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  1. #1
    Join Date
    May 2012
    Location
    landenberg, pa
    Posts
    8

    Default no brood in hive, but plenty of bees

    I went through one hive last week to see how things were going. It has 2 deep brood chambers, a medium super, and a small super. I didn't extract honey last year because I wasn't sure how much honey to leave for the winter. So, one brood chamber and the medium super were full of honey and pollen in the fall. The other brood chamber had pollen honey and brood.

    When the weather got warm in March, I went through the whole hive. There was still honey, pollen and lots of bees. The frames in one brood chamber had a nice brood pattern with honey around the corners and bees in various stages of development. I also flipped the brood chambers, so the top one was put on the bottom, and the bottom one became the second story, and then closed everything up.

    Last weekend I went through the whole hive again. There are still a lot of bees, but not quite as many as in my other hive. I also found a whole bunch of queen cells (probably about 10) that were opened and hanging on the frames. As I got near the bottom I noticed that there wasn't any brood. No capped cells and no new eggs/larvae, but lots of new uncapped honey everywhere. I found two queen cells that looked like they were closed, but I am not sure if there was anything in them or not. I left them hanging since I didn't see the queen or anything that looked like brood. By this time I was starting to worry.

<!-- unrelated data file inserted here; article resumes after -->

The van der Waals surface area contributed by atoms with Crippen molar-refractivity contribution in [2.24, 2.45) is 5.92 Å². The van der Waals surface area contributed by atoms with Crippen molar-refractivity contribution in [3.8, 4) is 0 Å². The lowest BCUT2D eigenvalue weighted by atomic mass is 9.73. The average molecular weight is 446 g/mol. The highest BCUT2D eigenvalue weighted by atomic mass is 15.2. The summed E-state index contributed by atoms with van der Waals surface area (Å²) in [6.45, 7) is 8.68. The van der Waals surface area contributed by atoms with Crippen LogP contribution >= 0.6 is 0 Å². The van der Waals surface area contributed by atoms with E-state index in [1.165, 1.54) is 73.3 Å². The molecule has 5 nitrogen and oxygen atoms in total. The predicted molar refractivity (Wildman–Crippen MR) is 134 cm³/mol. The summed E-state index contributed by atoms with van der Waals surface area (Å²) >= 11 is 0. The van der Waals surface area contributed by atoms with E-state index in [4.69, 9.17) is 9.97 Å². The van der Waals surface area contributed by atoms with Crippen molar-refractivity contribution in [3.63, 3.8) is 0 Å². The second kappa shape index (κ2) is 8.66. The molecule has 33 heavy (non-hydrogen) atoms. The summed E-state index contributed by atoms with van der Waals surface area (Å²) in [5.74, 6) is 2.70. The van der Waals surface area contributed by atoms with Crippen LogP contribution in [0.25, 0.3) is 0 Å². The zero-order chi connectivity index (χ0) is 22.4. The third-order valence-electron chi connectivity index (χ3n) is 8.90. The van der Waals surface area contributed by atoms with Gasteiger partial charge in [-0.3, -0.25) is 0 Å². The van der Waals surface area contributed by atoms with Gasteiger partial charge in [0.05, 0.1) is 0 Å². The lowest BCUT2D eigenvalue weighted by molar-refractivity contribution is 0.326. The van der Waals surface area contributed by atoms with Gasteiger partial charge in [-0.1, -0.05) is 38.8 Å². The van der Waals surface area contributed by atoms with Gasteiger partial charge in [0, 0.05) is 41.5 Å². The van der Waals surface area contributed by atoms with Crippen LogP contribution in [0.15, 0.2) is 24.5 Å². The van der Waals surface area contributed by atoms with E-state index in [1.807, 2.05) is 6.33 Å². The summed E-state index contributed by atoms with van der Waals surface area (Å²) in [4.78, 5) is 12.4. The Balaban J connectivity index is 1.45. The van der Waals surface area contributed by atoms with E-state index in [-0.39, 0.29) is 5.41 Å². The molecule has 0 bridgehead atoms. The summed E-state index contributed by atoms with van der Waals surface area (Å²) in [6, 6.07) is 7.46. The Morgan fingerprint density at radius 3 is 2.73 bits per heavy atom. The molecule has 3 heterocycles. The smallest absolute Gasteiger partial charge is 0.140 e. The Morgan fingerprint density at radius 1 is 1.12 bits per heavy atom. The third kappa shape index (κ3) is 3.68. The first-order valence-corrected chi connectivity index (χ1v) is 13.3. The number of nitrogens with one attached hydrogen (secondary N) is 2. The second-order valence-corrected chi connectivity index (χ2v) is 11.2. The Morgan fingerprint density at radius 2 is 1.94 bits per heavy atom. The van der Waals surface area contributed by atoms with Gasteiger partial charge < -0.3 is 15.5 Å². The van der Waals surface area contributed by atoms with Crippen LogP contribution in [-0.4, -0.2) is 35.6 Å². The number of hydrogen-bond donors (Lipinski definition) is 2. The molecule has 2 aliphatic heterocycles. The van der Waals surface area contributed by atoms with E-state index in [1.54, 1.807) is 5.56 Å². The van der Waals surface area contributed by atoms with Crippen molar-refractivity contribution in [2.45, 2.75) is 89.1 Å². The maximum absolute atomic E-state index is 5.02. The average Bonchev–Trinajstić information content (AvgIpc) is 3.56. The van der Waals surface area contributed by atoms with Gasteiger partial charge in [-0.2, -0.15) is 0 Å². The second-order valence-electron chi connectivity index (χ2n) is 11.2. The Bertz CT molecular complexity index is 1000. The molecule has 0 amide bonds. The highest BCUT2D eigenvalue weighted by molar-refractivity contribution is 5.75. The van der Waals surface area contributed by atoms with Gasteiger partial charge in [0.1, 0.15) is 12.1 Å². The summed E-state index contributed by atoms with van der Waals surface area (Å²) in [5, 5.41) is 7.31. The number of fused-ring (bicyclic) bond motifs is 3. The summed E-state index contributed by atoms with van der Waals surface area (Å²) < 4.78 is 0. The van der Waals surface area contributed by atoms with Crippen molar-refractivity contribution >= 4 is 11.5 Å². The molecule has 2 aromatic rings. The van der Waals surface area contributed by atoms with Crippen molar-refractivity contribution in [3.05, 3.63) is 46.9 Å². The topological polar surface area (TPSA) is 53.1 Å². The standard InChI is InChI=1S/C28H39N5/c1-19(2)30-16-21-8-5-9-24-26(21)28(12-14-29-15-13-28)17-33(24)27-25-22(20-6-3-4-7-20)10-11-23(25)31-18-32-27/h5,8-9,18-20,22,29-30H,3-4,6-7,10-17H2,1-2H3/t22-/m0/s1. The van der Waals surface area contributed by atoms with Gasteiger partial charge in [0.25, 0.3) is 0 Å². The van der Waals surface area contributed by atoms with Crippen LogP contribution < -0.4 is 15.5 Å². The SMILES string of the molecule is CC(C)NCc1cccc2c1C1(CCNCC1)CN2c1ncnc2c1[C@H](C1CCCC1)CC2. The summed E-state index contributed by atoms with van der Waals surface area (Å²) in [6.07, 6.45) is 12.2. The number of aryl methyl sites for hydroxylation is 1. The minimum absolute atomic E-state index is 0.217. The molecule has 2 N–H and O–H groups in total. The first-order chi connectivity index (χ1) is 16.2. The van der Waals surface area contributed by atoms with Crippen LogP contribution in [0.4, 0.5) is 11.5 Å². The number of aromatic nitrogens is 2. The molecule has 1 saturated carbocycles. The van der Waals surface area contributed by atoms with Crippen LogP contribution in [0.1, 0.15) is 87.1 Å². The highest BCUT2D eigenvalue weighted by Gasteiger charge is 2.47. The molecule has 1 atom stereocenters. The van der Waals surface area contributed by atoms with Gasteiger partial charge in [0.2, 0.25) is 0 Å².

I went through the hive again this weekend. The hive looked the same as last week(minus the queen cells that I removed), lots of honey but no brood. I talked to a friend who suggested that maybe the hive was honey bound and told me to extract everything. Yesterday I extracted everything except the bottom brood chamber. Now, I'm not sure how long I should wait to see if the queen(if there is one) starts to lay again. Will the bees move the honey out of the bottom chamber so she can lay her eggs there, or should I have extracted it also? Help.

  2. #2
    Join Date
    Jul 2011
    Location
    Fayetteville, Arkansas
    Posts
    203

    Default Re: no brood in hive, but plenty of bees

    From what I understand, if you are already finding open queen cells then you may have missed a swarm. Usually the hive will swarm 2-3 days before the first queen cell opens. Also the lack of brood means the original queen was not laying and preparing for flight for the swarm. I would give it more time before changing anything else. You probably missed a swarm and the new virgin queen had to take a mating flight and has not begun to start laying yet. That can easily take 3 weeks from hatch time.

    Sully

  3. #3
    Join Date
    May 2012
    Location
    landenberg, pa
    Posts
    8

    Default Re: no brood in hive, but plenty of bees

    If they swarm before the new queen hatches, could I have destroyed the new queen when I removed all of the cells?

  4. #4
    Join Date
    Jul 2011
    Location
    Fayetteville, Arkansas
    Posts
    203

    Default Re: no brood in hive, but plenty of bees

    yes you could have destroyed her. But i did this early in april myself as I did not know any better either! If you saw two QC that were open on the bottom you probably still have a new queen in there. I would just watch and see what happens and not change anything around right now.

    Sully